Communities across the globe are scrambling to change laws, regulations, and perceptions to meet the needs of the “new normal.” Just like the scramble to find a vaccine, the proverbial red tape has never been cut so fast to adapt to new circumstances in our cities. We are all in uncharted territory, but frankly it is nothing compared to what our businesses are fronted with. Constantly changing rules have business owners’ heads spinning and, sadly, doors shuttered.
This is not about traditional economic development, this is about economic survival and public health and safety – in lockstep – toward the other side. The saving grace has been the ability to expand business operations OUTSIDE. Who doesn’t want more alfresco dining?!? It sounds so easy – but is it? Do the businesses have the resources and furnishings available or is that an added expense that they can’t even consider? What are the cities’ responsibilities versus the businesses’? How do they apply? Where do they start?
These were the questions going through my mind. I’m not a restaurant or retail business owner, but I am a designer and I want to help. I know there isn’t a one-size-fits-all solution – every city is managing the process in their own way and every business situation is unique. BUT, there are some basic contexts where I’ve seen outdoor expansion being practiced, and there are some similar design strategies and guidelines that could be helpful to others.
The Friendly Business Guide for Outdoor Expansion was born from this thinking, along with collaborating and brainstorming with a repeat client (thank you, City of Lakewood) and some non-profits (thank you, Downtown Colorado, Inc. and Community Builders). This guide is intended to offer businesses a one-stop shop for design ideas and considerations as they contemplate expanding their business outside. It includes:
- Conceptual ideas for common contexts – from attached buildings on a main street to detached, stand-alone buildings with or without a drive thru, these concepts offer a holistic picture for various considerations for outdoor expansion.
- General guidelines – with regards to safe distancing, circulation and pick up options, dining area enclosures, signage, and general safety, following these guidelines should generally comply with any city’s new rules.
- Design ideas – with regards to outdoor seating options, parklets, barriers, distancing, and landscaping. Considering cost and permanence, each topic provides multiple options to consider, but there are certainly more!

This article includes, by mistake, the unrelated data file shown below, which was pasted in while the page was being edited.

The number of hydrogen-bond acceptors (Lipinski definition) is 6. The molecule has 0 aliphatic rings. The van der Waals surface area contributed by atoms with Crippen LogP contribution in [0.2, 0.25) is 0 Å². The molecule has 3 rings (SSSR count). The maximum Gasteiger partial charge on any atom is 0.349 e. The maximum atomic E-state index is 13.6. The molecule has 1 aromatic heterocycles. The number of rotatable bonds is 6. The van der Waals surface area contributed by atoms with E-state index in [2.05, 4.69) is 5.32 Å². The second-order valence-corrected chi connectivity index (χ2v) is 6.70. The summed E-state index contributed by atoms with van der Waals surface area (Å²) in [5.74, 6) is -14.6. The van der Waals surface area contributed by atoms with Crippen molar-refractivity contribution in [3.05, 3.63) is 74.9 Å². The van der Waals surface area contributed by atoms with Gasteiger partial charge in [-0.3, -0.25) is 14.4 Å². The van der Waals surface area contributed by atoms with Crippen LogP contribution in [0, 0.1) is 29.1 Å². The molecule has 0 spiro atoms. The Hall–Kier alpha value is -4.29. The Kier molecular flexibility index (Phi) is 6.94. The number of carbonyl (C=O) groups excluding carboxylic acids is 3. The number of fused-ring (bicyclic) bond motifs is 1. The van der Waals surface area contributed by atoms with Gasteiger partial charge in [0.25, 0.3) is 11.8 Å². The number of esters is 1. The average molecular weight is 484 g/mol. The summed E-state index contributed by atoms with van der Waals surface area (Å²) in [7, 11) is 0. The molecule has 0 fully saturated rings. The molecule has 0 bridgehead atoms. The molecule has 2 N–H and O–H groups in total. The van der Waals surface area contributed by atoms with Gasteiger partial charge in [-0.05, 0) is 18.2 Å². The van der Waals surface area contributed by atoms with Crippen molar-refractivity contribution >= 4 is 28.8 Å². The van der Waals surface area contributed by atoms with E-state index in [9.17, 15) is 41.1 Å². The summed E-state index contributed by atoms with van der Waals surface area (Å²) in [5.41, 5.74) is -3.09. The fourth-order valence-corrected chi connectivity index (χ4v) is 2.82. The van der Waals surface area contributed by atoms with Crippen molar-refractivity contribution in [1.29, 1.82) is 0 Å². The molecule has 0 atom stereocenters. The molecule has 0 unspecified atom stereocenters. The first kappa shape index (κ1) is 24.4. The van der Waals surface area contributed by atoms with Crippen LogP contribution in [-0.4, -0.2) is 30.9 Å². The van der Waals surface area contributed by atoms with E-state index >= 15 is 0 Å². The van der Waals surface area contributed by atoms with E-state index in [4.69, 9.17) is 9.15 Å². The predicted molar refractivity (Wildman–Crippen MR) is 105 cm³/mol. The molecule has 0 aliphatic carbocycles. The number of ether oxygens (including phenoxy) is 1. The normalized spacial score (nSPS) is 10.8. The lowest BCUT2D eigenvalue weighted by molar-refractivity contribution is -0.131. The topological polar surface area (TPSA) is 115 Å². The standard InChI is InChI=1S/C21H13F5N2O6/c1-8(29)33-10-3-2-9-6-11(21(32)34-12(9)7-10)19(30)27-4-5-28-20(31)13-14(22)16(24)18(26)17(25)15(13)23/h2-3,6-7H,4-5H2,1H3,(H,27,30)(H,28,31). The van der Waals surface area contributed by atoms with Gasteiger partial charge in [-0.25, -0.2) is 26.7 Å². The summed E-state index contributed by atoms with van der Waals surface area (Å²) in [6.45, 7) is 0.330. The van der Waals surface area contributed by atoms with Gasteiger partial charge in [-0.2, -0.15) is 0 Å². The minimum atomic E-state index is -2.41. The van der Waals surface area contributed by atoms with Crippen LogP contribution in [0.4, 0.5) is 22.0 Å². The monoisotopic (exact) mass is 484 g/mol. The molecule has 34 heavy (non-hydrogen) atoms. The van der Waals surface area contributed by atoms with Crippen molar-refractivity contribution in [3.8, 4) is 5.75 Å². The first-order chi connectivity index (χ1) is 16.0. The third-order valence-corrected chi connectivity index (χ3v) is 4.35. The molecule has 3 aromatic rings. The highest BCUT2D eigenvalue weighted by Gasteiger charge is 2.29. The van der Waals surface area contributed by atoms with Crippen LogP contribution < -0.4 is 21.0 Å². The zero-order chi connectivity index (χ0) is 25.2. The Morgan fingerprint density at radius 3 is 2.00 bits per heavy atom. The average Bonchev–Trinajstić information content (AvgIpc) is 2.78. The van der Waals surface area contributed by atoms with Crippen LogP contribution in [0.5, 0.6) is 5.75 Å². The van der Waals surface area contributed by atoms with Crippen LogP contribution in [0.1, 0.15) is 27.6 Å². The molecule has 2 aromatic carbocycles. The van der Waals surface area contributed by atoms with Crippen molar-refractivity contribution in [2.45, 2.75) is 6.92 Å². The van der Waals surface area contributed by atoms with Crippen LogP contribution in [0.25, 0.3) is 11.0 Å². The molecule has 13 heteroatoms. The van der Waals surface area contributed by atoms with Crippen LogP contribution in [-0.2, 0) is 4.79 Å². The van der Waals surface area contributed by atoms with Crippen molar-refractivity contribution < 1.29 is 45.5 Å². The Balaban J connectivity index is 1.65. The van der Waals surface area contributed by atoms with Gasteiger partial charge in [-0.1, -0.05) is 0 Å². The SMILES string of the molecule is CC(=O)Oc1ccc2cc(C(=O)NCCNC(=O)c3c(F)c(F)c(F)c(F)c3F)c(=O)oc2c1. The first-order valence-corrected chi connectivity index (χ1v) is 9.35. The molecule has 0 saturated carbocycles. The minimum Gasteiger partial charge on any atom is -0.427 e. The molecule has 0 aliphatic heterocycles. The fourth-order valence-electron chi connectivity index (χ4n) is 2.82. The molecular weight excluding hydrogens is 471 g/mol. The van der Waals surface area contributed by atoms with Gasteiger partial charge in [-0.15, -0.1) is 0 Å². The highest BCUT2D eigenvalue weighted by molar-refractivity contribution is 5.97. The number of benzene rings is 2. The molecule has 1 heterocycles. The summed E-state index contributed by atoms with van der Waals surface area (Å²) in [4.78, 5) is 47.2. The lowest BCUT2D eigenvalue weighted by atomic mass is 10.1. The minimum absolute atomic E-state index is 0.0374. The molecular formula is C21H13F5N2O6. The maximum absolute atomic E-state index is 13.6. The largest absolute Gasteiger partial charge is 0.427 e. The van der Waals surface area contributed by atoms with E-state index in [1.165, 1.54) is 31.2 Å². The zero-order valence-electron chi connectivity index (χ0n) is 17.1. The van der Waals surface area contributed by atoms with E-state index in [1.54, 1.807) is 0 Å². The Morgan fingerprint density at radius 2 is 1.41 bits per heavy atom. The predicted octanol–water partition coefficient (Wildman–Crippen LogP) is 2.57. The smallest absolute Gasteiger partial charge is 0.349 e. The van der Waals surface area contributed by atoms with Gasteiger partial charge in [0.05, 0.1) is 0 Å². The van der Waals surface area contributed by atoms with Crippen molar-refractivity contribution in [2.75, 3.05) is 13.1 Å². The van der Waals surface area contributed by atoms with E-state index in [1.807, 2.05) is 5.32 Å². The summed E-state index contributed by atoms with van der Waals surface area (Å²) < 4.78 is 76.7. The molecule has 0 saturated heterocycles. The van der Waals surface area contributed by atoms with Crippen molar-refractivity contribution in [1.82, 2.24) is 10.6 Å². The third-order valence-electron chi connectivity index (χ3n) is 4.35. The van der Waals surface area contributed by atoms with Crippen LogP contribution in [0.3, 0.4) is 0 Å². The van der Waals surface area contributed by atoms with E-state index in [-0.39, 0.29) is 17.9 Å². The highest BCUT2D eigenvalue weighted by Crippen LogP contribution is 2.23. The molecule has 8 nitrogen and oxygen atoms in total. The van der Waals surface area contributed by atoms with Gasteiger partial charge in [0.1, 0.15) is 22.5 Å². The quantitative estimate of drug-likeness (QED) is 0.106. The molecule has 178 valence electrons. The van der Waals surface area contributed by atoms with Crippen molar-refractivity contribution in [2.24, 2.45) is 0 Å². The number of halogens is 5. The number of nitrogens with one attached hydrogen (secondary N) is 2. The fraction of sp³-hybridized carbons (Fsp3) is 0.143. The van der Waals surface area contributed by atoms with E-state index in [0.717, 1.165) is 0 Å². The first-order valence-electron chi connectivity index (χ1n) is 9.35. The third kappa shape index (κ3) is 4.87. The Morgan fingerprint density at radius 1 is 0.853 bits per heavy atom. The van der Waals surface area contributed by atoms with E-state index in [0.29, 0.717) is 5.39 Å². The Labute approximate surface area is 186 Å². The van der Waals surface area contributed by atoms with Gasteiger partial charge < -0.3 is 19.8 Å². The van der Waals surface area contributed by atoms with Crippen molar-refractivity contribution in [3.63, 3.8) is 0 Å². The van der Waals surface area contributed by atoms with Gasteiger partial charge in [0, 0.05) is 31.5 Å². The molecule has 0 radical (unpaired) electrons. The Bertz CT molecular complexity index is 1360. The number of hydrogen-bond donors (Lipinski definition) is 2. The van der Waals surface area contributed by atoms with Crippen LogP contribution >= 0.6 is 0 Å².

- Resources – this includes links to a Google Drive to see what other communities are doing, links for streetscape rental and purchases, and an online Tactical Urbanist’s Guide (thank you, Streets Collaborative) with more possibilities and precedents to explore. This portion of the document includes some resources from the Front Range of Colorado, as those communities are where this document got its start. However, it can be edited to add more specific resources for your own community!
My hope is that this resource makes it a little easier for businesses in an overwhelming and ever changing landscape. So, my call to action for this audience – likely public and quasi-public agencies and leaders – is to SHARE IT widely. Cities can place this on their COVID recovery resources webpages and include it as part of their business application for outdoor expansion – some already have! Business Improvement Districts and other quasi-governmental agencies can put this on your website as well – or blast it out on social media or in an email to your stakeholders so they are aware of options. Of course, this needs to be explained in the context of what your city is and isn’t allowing at the time.
I wish you all a steadfast recovery! Oh, and GET OUTSIDE (but wear a mask)!
Studio Seed, LLC is a woman-owned urban design and planning consultancy located in Golden, CO. Principal and Owner Cheney Bostic is a leader in influencing local policies to be more design-oriented and equitable. COVID Recovery is now an added service to the firm’s traditional neighborhood, corridor and transit oriented development planning and design roles.